Hartung's daughter Blake, now 15, was struggling with math in fifth grade and Hartung had concerns about the social pressures that awaited in middle school. One of her other children had special-education needs and Hartung decided to enroll the three younger siblings in a virtual school as well.

"I was in no way dissatisfied with what was happening locally (in public schools)," said Hartung, a former broadcast journalist and stay-at-home mother whose husband is the information technology director for a family agribusiness firm.

But with computer learning "I thought, ‘Think of how much more you could do.'"

Unlike home schooling, virtual schools provide teachers, curriculum and supplies. Parents become "learning coaches" - and should expect to put in four to six hours daily for students in the early grades, said Leslye Moraski Erickson, WIVA's head of school.

"We are very up front with our families that this is a family commitment," she said. "For the parent that thinks that virtual education is ‘less schooling,' we'll be direct about what it entails. You do need a level of motivation, particularly as you launch into the middle school and high school years. If you are disengaged in your current school environment, it's even more difficult in ours."

Districts are adapting

Public school districts are adapting to the demand for online learning. In Middleton-Cross Plains, the district's new 21st Century eSchool combines virtual schooling with the chance to take two courses in a district school and participate in extra-curricular and athletic activities.

The Madison School District offers about 100 credit classes, ranging from core subjects to marine biology and Latin, to high school students through its Madison Virtual Campus program. Rather than being a virtual school, this "hybrid" system allows students to take some classes online while staying connected to services such as counselors, psychologists and the extra-curriculars a high school offers, said Lisa Wachtel, executive director of curriculum and assessment for the Madison School District.

Wisconsin Virtual School, a partnership between the state Department of Public Instruction and CESA 9, provides online courses to middle and high school students enrolled in their home districts across the state - and saw a 58 percent jump in course enrollments this year.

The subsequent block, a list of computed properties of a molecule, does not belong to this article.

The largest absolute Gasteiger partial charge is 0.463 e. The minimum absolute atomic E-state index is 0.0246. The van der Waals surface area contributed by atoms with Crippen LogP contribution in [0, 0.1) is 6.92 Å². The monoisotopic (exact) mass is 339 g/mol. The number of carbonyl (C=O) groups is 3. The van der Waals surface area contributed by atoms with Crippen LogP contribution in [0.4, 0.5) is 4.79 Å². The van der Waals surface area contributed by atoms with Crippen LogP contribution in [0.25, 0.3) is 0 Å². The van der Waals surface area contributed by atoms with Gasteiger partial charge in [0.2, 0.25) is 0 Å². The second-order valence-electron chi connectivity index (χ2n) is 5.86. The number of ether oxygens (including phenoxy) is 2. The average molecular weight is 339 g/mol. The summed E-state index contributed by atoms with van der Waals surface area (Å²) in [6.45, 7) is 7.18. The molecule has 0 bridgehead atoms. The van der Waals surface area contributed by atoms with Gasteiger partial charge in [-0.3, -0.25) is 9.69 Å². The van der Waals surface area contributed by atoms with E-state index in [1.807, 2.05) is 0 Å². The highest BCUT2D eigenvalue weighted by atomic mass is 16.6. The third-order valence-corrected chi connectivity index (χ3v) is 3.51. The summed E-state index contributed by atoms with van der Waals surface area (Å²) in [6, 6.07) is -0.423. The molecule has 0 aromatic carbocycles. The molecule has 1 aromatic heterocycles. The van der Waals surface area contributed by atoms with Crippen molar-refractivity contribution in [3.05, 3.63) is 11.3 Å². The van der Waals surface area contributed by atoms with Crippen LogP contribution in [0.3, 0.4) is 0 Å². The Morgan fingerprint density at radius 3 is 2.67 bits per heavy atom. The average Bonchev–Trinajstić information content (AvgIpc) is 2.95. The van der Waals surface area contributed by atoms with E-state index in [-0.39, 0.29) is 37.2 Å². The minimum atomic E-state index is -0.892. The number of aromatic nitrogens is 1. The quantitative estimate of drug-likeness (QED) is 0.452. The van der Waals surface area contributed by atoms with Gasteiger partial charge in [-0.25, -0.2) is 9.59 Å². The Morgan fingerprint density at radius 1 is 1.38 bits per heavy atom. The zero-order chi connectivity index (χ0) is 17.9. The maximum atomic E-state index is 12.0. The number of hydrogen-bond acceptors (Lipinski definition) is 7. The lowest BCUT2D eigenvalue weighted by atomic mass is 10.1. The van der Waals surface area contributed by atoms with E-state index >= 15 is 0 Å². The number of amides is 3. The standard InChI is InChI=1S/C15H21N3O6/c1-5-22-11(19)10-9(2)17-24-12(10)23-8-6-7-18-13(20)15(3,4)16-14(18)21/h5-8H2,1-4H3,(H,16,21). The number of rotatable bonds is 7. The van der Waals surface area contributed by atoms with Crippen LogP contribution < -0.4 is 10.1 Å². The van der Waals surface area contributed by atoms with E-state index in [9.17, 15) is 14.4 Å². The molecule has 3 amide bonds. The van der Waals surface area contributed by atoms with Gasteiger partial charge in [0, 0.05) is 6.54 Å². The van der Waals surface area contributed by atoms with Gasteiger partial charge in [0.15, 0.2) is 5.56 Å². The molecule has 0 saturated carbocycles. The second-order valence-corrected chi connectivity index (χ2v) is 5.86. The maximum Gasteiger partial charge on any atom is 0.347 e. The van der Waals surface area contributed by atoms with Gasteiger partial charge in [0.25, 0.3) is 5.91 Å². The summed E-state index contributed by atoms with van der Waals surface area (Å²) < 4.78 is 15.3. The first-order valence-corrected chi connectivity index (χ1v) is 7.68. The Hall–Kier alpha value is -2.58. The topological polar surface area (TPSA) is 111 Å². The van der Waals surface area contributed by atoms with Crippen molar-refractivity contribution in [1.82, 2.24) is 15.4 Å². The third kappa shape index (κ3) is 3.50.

It's not unusual for students to move in and out of virtual schools: Linda Kostelyna's three sons in Madison were all home-schooled until she enrolled them in Wisconsin Connections Academy, a virtual school based in Appleton. Now, two of the three are students at Memorial High School. Blake Hartung attended WIVA for three years before heading to Middleton High School as a freshman in 2009. The family's basement has been outfitted as a classroom for her younger siblings, mostly from boxes shipped from their virtual school: three laptops, textbooks, workbooks, paints and brushes for art class, materials for science projects, and more.

"One year they sent us a microscope," said Cheryl Hartung. "It can't all be on the computer."

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Advocates say that one of the strengths of virtual schooling is its flexibility: Unlike in a public school, there is no set time for science class, lunch, or anything in between.

Cheryl Hartung's family in Cross Plains follows a somewhat traditional schoolday structure but also builds in lesson-free "fun days" when all assignments have been completed and even takes laptop computers on family trips where grade schoolers Galyn, Grace and Henry can do their school work on the road. A typical day:

7:45 a.m. - Run to the bus stop to play until friends leave for school at 8:10 a.m. "That gets our blood flowing for the day," explains Henry, 8.

8:15 a.m. - Stretching and kinesthetic "Brain Gym" exercises.

8:30 a.m. - Math lessons begin, and last as long as needed to complete that day's work.

9:30 a.m. - Usually spelling, followed by literature.

10:30 a.m. - Snack time, usually popcorn. Family rule: No sugar during the school day. "It makes us too jumpy," explains Grace, 10.

11 a.m. - Language skills class (grammar, vocabulary, composition), sometimes followed by independent online Spanish lessons.

Noon - Hour-long lunch, sometimes with a bike ride to the park with mom.

1 p.m.-3:30 p.m. - History lesson and lessons in art (Monday and Wednesday) or science (Tuesday and Thursday), usually with hands-on projects using materials provided by the virtual school.

3:30 p.m. - Head off to gymnastics class or out to play with friends.

Bedtime - Reading for the next day's history lesson, followed by pleasure reading.